"It shall not be lawful for any trustees to make any dividend except from the net profits arising from the business of the corporation, nor divide, withdraw, or in any way pay to the stockholders, or any of them, any part of the capital stock of the company unless in the manner prescribed in this chapter, or the articles of incorporation or by-laws; and in case of any violation of the provisions of this section, the trustees, under whose administration the same may have happened, except those who may have caused their dissent therefrom to be entered at large on the minutes of the board of trustees at the time, or were not present when the same did happen, shall, in their individual or private capacities, be jointly or severally liable to the corporation and the creditors thereof in the event of its dissolution, to the full amount so divided, or reduced, or paid out: Provided, that this section shall not be construed to prevent a division and distribution of the capital stock of the company which shall remain after the payment of all its debts upon the dissolution of the corporation or the expiration of its charter."

This section has received frequent attention at our hands, but it is unnecessary to cite cases since most of them are collated in Kom v. Cody Detective Agency, 76 Wn. 540, 136 P. 1155, 50 L.R.A. (N.S.) 1073. That was an action wherein a stockholder sought to compel the corporation to repurchase its stock under an agreement entered into with him. The corporation repaid a portion of the purchase price and declined to pay the balance. Upon suit to compel payment, the corporation alleged the illegality of the contract. In that case we held that the contract was in contravention of the statute, and that,

"`The obvious purpose of the statute is to make the public records show the amount of the capital stock of a corporation; in other words, to speak the truth. It follows, therefore, that, where the capital stock has not been diminished in compliance with the statute, the original articles of incorporation operate as a continuing representation on behalf of the corporation that its capital stock is unimpaired, and that the impairment of its capital stock in any other manner is a fraud upon its creditors, both as to the corporation and all others who participate in or profit by such an act.' Union Trust Co. v. Amery, 67 Wn. 1, 120 P. 539."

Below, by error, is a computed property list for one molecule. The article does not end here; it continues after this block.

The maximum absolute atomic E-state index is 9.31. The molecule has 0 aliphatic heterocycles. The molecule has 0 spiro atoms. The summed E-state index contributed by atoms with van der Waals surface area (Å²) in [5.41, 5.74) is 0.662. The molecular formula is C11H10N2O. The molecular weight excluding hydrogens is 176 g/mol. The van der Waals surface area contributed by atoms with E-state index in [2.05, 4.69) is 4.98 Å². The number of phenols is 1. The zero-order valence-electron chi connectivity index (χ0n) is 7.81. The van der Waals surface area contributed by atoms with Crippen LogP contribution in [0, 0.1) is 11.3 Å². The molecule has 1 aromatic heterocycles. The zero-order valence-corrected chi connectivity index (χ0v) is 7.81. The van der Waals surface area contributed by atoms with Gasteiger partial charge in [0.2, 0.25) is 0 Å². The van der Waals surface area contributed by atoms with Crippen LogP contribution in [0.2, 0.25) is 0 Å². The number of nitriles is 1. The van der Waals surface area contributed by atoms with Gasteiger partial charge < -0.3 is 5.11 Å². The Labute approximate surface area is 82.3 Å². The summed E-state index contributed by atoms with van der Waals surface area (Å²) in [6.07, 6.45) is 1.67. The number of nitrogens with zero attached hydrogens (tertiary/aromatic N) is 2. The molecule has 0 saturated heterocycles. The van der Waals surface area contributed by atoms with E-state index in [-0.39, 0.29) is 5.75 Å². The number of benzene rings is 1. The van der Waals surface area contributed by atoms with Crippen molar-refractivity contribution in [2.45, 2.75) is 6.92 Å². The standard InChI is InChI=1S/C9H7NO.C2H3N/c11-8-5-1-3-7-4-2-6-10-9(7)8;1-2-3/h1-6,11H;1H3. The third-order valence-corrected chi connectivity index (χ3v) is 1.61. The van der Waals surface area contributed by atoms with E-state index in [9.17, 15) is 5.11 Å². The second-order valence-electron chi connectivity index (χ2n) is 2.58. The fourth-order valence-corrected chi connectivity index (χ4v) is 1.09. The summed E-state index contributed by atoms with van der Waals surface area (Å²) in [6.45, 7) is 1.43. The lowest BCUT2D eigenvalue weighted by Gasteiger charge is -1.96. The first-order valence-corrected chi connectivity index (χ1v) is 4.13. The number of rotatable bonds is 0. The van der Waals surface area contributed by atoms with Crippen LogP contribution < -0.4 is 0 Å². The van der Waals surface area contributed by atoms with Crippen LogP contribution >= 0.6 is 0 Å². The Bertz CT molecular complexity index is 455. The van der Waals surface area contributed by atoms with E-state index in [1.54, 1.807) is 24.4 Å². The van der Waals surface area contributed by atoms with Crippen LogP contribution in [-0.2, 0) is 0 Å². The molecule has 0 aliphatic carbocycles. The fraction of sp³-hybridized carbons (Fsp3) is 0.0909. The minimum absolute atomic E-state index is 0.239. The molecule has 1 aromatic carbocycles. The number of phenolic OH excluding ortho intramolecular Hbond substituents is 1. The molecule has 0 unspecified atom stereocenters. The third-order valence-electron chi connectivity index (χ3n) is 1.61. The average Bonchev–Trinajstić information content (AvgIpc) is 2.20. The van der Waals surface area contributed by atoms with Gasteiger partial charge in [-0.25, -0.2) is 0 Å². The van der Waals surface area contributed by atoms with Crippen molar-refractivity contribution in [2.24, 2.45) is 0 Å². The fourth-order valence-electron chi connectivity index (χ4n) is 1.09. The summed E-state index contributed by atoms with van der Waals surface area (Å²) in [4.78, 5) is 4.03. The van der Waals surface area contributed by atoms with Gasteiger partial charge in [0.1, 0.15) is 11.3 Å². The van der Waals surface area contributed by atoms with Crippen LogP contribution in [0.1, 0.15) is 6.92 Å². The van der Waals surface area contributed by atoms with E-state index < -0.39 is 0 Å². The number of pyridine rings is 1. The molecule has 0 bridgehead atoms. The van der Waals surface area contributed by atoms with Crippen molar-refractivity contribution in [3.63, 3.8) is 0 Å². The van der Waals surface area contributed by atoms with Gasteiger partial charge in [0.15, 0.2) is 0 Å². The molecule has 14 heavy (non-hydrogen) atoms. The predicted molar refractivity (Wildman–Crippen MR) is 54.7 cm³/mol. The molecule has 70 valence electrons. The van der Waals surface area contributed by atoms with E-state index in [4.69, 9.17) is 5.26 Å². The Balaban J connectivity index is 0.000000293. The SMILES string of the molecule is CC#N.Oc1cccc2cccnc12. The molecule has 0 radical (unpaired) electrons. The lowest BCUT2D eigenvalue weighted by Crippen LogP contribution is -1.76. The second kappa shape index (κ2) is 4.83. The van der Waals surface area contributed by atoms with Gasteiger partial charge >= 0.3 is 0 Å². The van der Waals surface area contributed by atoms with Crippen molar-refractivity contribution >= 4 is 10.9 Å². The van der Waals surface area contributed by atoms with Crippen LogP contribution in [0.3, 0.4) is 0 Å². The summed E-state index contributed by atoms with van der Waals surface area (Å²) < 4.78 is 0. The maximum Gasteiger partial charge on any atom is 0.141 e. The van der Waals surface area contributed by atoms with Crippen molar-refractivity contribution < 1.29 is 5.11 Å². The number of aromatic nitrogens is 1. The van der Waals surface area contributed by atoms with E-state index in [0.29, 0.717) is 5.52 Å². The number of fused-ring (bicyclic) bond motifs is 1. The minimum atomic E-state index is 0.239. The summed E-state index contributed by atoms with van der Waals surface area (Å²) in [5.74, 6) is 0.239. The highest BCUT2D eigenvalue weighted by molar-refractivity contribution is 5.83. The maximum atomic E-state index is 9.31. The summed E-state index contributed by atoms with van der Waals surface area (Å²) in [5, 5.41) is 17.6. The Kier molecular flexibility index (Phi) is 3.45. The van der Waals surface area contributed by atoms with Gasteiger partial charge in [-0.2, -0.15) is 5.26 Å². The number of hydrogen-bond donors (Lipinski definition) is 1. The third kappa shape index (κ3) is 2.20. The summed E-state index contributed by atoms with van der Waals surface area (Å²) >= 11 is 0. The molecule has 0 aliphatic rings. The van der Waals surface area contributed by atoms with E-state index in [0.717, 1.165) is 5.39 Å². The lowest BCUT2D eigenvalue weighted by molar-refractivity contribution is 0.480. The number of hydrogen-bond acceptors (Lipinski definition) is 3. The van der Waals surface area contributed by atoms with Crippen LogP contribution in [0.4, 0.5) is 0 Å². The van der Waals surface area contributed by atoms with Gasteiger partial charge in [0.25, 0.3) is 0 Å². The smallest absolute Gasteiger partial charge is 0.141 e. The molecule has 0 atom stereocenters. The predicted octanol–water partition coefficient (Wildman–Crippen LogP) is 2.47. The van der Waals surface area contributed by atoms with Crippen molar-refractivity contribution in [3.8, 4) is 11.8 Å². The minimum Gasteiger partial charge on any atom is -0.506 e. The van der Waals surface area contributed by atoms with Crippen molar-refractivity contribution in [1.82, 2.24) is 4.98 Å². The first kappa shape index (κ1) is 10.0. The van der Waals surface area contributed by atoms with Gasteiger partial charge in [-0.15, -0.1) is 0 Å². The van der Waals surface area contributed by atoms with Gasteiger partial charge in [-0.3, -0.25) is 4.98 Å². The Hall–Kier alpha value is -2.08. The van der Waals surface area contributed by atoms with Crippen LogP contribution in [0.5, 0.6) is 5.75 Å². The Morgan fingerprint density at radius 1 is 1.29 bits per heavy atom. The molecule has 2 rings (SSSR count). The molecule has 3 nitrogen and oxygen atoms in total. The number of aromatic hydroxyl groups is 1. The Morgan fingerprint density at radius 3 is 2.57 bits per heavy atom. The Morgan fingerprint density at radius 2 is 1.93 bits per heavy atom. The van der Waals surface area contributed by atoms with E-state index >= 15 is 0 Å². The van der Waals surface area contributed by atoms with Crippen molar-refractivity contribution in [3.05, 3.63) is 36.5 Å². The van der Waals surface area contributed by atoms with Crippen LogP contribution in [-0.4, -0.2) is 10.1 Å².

In that case it was urged that, inasmuch as the corporation was solvent and had no creditors, a distinction should be found between that case and those in which the rights of creditors already attached. This was rejected in the following language:

"Our statute is sustained by a sound public policy and a due regard for creditors, present and prospective, and associate stockholders."

It was held that the statute contemplates transactions that might arise in faith of the capital stock, and yet broad enough to protect new creditors and, also, stockholders who are not parties to the prohibited contract. The reasoning in that case is made to depend, not alone upon the statute prohibiting such illegal agreements, but upon the broad ground of public policy, which will not permit the directors of a corporation to perform an act which undermines the capital stock and stability of the corporation with whom the public deals.